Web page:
here’s a nifty one from friend and instructor colleague Lars Christian Bentsen: overall good guy, great fly tier, Federation of Fly Fishers Master Instructor and Archeologist-Plunderer known around the world as Viking Lars !
i’ve shared different types of loop connections and here’s another ! based on shooting head connections, this very same line core blind splice loop will serve equally well for leader to line tip loop-to-loop or for end of line to backing connections.
each loop takes but a few minutes to make, doesn’t hang-up going through the rod’s guides, is hyper-strong and well worth doing. peace mind for so little effort and cost is hard to beat.
Then there is the issue of connecting the shooting head to the running line. This can be done in several different ways, but some are better than others. Provided both the shooting head and the running line have braided Dacron cores, the best solution is to make a blind splice loop on both parts and simply join these together. This has the great advantage of allowing the angler to change the head within minutes. A blind splice is really quite easy to make, but it does take some practice to get it down right. Follow this description:
Once you’ve found a length/weight of your head that suits both you and your rod, take a piece of stout monofilament (say 20lbs) and make a noose. Using the noose, strip off the coating a centimeter at a time. You’re going to need about 5 cm of exposed core (fig 1).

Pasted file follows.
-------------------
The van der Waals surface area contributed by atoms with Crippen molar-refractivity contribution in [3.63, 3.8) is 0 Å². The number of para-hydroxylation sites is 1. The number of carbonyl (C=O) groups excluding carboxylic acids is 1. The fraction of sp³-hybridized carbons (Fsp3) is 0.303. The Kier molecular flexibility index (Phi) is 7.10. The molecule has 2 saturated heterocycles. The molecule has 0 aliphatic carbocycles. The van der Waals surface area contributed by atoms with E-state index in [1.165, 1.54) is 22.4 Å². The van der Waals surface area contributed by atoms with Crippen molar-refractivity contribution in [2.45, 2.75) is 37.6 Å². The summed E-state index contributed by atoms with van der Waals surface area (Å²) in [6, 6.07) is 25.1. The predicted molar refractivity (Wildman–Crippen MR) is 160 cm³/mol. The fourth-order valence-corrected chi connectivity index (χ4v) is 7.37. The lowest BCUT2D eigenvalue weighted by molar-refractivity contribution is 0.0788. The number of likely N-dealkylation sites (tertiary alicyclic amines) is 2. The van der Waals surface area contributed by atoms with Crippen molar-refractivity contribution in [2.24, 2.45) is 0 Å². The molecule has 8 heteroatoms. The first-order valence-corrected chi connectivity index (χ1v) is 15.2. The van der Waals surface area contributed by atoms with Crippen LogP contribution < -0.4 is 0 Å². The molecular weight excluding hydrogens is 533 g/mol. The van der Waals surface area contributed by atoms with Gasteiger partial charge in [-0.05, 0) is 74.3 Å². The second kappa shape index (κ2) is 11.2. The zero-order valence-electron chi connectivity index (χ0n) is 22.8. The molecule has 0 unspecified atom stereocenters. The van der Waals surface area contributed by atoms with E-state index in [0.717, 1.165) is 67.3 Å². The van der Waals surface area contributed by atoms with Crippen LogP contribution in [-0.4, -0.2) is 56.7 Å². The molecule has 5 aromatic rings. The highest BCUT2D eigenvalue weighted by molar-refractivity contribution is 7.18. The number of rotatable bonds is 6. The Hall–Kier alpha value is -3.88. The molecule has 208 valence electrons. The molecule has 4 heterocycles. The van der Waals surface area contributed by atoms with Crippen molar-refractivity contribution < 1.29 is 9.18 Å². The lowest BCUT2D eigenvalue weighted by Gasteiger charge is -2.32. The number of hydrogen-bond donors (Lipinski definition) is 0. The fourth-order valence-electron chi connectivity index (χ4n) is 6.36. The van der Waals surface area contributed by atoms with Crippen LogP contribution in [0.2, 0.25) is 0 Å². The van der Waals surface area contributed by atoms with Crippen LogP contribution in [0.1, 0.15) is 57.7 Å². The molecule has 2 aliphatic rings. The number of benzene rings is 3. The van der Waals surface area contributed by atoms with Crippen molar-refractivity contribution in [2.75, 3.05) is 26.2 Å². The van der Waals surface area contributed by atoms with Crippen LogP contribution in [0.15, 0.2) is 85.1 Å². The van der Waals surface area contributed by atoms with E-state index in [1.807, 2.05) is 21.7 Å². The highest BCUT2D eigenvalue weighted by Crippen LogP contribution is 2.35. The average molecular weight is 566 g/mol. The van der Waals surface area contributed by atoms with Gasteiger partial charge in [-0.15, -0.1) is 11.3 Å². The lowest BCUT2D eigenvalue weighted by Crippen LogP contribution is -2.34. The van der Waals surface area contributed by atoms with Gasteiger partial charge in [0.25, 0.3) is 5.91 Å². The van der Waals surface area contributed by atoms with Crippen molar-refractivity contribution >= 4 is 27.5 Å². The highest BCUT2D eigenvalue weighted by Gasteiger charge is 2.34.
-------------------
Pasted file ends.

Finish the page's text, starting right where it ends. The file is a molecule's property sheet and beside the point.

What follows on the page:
Once this is done, fray the end with a thin needle, only a centimeter or so and cut away one half of the frayed part. Again using the thin needle, insert it in the core about 1.5 centimeters over where the coating ends and work it down the centre to exit where coating begins. Make sure it goes straight down the centre of the core!!!
Now take a long piece of say 10lbs BS mono and thread the needle with both ends of this (fig 2) and pull it through the core, not completely – you’ll want the mono forming a noose pointing towards the end of the exposed core, the two tag ends towards the tip of the head.
Insert the frayed end into the noose (fig 3) and pull tight and gently pull the core back through itself.
Adjust the size of the loop and pull tight (fig 4) and finally cut off surplus. If you want, you can whip the splice with tying thread. In that case, don’t cut off the surplus. Attach the thread and whip over a centimeter or so and then fold back the surplus and tie this down as well – this does give you double insurance. I rarely whip over the splice myself and I’ve yet to see one open on me.
Now, in either case, coat the splice with clear, soft PVC glue (I use something called Bison, but Loop makes something called Knot Preserver that also works fine and Loon has their Knot Sense) to make a smooth transition and snip-snap and Bob’s your Auntie !!! (fig 5) You will however need to coat this two or three times.